Medical aid systems can also reduce caregiving burdens [77, 78]. A Nepalese study found that community-based health insurance and accessible medicine reduce the economic burden associated with disease [79]. Unfortunately, healthcare coverage in rural Shandong is limited, and only 6.32% of our sample patient population had access to such coverage. In China, critical illness insurance for diseases with high OOP costs began in 2012 for rural residents, and was expanded to cover all urban and rural residents in 2015 [80, 81]. However, our study found no correlation between critical illness insurance policies and subjective caregiver burdens, possibly because critical illness insurance does not cover post-discharge medical care and associated costs. Our study suggests that insurance should cover both direct medical burdens and attempt to mitigate the indirect economic burdens and intangible psychological burden of major diseases. Third-party liability insurance may reduce the economic burden of critical illnesses [79].


Because of the cross-sectional design, causality cannot be inferred in this study’s results, since only correlates can be examined. In addition, because the study encompassed a larger number of diseases and had limited samples in each category, there is no classification analysis to analyze the caregiver burden in different situations. Because the subjects of our study were rural residents, the results may be affected by self-reported measurement bias and may not be easily generalized. Despite these limitations, our study clearly illustrates the subjective burdens of caregivers of critically ill patients in rural areas. Future research may further explore the role of each factor.


Informal caregivers of patients with critical illnesses are confronted with heavier subjective burdens than other caregivers, due to stress produced by lengthy care, emotional exhaustion, and financial burdens shared with the patients. Optimal insurance and social policies should address both direct medical burdens as well as the intangible psychological burden of critical diseases. We therefore recommend (1) building a social support system for patients with critical illness beyond simple financial support, (2) focusing on caregivers' mental health and conducting early interventions on their behalf, and (3) expanding long-term care insurance to facilitate formal care.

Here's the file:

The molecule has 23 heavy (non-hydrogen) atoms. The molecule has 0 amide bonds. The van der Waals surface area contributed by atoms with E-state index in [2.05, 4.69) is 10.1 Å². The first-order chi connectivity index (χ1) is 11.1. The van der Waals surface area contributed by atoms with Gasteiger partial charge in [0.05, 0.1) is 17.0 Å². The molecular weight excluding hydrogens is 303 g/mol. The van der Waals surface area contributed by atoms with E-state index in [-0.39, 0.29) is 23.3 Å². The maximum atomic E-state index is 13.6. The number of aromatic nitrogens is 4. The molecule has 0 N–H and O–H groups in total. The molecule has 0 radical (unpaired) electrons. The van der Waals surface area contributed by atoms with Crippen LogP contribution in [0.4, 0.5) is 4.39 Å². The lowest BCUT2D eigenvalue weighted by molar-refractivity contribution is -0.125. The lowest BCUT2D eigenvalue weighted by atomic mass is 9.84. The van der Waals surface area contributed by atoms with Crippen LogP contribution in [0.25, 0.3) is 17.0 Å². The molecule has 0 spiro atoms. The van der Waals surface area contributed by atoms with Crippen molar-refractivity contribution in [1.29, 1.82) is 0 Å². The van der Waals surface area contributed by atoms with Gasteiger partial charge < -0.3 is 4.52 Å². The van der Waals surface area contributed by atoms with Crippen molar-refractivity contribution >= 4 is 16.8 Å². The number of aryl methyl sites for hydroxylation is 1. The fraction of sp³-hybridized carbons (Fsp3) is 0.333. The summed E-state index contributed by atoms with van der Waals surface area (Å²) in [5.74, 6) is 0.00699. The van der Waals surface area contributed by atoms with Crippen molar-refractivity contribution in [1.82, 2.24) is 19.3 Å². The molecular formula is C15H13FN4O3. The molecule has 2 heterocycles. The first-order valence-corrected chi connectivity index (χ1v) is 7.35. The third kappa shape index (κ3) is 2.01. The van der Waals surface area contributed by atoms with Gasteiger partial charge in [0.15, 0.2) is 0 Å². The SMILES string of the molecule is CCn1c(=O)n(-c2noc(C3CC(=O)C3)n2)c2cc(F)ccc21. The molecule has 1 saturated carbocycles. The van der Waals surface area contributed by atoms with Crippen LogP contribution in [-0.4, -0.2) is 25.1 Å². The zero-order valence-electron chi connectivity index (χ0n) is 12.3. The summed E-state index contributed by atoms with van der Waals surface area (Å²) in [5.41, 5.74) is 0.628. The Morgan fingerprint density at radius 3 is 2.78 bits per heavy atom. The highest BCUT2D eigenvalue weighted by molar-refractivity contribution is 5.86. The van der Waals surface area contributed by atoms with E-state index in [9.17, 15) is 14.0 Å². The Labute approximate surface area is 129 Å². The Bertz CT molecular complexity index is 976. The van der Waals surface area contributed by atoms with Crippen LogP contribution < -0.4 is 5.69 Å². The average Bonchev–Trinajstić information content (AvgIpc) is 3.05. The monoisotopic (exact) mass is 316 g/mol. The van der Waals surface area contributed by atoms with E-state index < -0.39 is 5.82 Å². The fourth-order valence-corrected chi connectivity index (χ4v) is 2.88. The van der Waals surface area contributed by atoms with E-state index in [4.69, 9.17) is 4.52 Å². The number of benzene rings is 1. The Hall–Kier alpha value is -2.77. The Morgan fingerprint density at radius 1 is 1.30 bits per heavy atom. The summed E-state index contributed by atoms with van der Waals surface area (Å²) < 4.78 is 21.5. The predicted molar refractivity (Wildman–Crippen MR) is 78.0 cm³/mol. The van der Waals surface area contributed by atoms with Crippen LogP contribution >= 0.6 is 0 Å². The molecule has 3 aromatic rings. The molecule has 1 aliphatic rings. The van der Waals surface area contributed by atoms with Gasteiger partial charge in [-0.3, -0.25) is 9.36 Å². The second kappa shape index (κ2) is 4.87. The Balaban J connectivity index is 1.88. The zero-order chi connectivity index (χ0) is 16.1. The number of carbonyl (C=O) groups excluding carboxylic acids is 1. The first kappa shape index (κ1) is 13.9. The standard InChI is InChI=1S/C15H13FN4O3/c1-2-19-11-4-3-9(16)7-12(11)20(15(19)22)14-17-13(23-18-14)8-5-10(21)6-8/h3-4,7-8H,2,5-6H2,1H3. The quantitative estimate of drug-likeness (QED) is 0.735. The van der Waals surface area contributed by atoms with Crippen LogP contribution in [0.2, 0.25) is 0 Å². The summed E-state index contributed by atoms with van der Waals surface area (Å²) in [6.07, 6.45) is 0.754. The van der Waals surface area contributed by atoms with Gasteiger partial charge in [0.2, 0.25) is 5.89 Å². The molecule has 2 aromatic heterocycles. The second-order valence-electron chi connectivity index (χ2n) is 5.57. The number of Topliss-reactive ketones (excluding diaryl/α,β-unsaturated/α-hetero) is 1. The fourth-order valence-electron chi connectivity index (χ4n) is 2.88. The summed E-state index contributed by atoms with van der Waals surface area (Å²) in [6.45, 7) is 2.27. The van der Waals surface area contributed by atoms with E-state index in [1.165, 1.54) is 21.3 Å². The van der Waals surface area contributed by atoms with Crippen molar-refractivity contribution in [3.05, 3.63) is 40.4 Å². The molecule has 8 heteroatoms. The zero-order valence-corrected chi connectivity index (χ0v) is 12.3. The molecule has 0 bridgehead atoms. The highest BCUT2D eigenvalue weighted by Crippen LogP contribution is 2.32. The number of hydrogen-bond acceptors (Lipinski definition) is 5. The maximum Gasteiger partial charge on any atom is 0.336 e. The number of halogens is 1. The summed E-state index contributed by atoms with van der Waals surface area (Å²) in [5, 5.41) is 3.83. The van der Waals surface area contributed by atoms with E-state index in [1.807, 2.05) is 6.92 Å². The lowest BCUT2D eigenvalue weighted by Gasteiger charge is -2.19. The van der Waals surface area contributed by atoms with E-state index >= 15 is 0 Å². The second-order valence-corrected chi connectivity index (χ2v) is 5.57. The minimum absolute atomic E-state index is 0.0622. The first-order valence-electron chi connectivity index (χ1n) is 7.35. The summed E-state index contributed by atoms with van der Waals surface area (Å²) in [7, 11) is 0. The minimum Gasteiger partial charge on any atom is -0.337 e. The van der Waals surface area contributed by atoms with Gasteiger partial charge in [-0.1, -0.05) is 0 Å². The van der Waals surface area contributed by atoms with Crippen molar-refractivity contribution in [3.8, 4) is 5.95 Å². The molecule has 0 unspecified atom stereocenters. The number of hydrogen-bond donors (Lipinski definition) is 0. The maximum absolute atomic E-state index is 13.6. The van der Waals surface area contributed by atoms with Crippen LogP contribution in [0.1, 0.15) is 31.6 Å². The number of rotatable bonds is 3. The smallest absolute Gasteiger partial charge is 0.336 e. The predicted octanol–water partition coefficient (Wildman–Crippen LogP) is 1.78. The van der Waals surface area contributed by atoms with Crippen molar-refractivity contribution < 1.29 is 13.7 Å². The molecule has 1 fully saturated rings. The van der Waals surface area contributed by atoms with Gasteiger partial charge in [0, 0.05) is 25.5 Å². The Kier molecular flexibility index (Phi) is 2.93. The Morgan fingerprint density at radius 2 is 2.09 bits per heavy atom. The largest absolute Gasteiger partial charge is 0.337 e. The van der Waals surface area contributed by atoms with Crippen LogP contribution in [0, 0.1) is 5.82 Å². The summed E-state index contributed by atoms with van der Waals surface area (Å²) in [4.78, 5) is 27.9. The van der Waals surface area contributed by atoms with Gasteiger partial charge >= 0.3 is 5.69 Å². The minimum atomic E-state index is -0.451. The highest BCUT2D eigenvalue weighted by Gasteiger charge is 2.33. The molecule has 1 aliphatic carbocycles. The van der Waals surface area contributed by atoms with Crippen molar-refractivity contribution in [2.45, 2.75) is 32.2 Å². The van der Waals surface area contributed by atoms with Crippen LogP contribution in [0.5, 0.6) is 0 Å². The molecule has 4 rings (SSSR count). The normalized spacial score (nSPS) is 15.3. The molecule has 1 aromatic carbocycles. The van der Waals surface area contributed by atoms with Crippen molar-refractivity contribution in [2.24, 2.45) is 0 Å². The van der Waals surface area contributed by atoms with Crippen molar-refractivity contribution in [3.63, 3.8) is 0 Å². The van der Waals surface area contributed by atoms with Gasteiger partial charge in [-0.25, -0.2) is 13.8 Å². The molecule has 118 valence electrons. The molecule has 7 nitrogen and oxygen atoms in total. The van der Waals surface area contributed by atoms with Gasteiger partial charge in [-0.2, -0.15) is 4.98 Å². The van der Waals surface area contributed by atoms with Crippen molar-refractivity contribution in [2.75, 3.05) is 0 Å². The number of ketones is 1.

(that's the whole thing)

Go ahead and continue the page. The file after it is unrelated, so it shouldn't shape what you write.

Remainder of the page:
Availability of data and materials

The data used during this study are available from the corresponding authors on reasonable request.



Zarit Burden Interview




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We thank the officials of health agencies, all participants and staffs at the study sites for making this study possible.


This work was supported by the Natural Science Foundation of China (NSFC), No.71673170, Humanities and Social Science Foundation of Ministry of Education, China, No. 21YJC630060, Natural Science Foundation of China (NSFC), No.71303137, and Innovation Foundation of Youth Team of Shandong University, No. IFYT1810.

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Study design: Jiajia Li, Shixue Li. Collection and assembly of data: Jiajia Li, Wenhao Fu, Feng Fang. Data analysis and interpretation: Wenhao Fu. Manuscript writing: Wenhao Fu, Jiajia Li. Formal analysis: Dan Zhao, Wenting Hao. Final approval of manuscript: All authors. Accountable for all aspects of the work: All authors.

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Correspondence to Jiajia Li or Shixue Li.

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Before the investigation, signed informed consent was obtained from each prospective participant, and the Academic Research Ethics Committee of Shandong University validated this form of consent and approved the research proposal (access number: 20190101). All methods were carried out in accordance with relevant guidelines and regulations.

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Fu, W., Li, J., Fang, F. et al. Subjective burdens among informal caregivers of critically ill patients: a cross-sectional study in rural Shandong, China. BMC Palliat Care 20, 167 (2021).

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  • Informal caregiver
  • Subjective burden
  • Patients with critical illness
  • China